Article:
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Family announces the death of beloved Dr. Hopson

A man, a doctor, who became a pillar of the Vicksburg community died Saturday.

In a post on social media Sunday morning, local attorney and state senator Briggs Hopson III announced his father, Dr. W. Briggs Hopson Jr., had “joined the company of angels in heaven.”

Dr. Hopson was 82.

“His life was marked by great joy and accomplishment,” Briggs Hopson III wrote. “His legacy is rich. I am blessed beyond measure to be his son. While sad for his loss, my family celebrates a life well lived and the hope of eternal peace with our Heavenly Father. We love you, Dad!”

Dr. Hopson retired as a physician in September 2017 after serving 50 years as a physician and an advocate for the medical profession and better medical care in the state. He served as a community activist who served many local organizations from the Red Carpet Bowl to the Miss Mississippi Pageant, and was recognized as a driving force in the design and development of what was then called River Region Medical Center.

“I’ve known Briggs for 50 years,” said Dr. Paul W. Pierce III at the time of Dr. Hopson’s retirement. “He has been a wonderful leader for the medical community. He has an excellent reputation and served as a medical director for 30 years. I think he has been good for the community. I hate to see him retire; I think it will mean a loss of leadership for the community and the physicians.”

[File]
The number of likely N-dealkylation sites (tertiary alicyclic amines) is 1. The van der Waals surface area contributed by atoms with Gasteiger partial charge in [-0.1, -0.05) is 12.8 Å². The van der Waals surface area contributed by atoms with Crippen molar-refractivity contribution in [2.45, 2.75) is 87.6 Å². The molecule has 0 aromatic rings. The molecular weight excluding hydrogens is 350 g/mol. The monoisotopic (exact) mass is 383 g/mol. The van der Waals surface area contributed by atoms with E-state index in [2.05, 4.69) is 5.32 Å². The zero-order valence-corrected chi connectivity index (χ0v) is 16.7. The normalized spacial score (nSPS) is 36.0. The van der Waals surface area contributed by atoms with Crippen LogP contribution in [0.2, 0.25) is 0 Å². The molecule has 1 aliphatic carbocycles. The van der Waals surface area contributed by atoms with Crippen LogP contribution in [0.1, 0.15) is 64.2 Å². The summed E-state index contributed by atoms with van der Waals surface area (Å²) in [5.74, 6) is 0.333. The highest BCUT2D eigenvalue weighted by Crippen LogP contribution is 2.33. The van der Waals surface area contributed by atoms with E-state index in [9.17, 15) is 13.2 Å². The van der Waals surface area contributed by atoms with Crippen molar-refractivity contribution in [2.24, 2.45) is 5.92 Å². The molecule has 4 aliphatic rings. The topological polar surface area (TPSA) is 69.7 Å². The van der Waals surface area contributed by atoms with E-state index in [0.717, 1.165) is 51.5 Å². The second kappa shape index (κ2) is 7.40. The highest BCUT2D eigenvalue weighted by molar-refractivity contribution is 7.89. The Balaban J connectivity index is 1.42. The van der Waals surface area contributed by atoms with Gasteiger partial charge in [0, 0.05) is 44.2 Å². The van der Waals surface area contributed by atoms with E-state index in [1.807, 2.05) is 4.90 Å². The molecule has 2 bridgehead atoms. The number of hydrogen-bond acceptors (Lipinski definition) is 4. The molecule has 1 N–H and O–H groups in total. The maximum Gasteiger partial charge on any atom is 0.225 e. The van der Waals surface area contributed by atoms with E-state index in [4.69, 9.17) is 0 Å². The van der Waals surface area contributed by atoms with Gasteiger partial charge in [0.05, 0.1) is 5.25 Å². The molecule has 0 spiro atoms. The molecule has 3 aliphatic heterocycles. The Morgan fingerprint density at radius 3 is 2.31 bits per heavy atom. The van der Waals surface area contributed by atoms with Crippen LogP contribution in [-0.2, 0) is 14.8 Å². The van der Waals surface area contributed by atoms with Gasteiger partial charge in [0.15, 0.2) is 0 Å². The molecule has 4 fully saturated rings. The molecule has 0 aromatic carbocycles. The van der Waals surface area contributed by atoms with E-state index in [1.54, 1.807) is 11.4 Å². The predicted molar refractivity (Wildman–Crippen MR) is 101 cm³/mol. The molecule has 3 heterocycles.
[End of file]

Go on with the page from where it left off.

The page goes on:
When he retired, Dr. Hopson told The Post in an interview that he would miss being a surgeon.

“It’s been a joy. I love going to work,” Dr. Hopson said in 2017. “The greatest thing I miss is performing surgery and seeing the patient leave the hospital and come back cured of cancer; cured of whatever disease they had. I enjoyed seeing my patients do well. That was my joy in life.”

A graduate of the University of Tennessee Medical School in Memphis, Tenn., Hopson began his practice in Vicksburg in 1967 after completing his internship and residency at the school’s medical center, serving as chief surgical resident and an instructor in surgery.

Hopson was hired by Dr. Gus Street and did most of his practice at Mercy Hospital.

In medical school, he said, “I worked with some good surgeons at that time, and when you first started out, the first two or three cases, the senior surgeons and the teachers would work with you. When they saw you could do it, they gradually let you do more and more.”

He said the medical school had exacting standards for its students.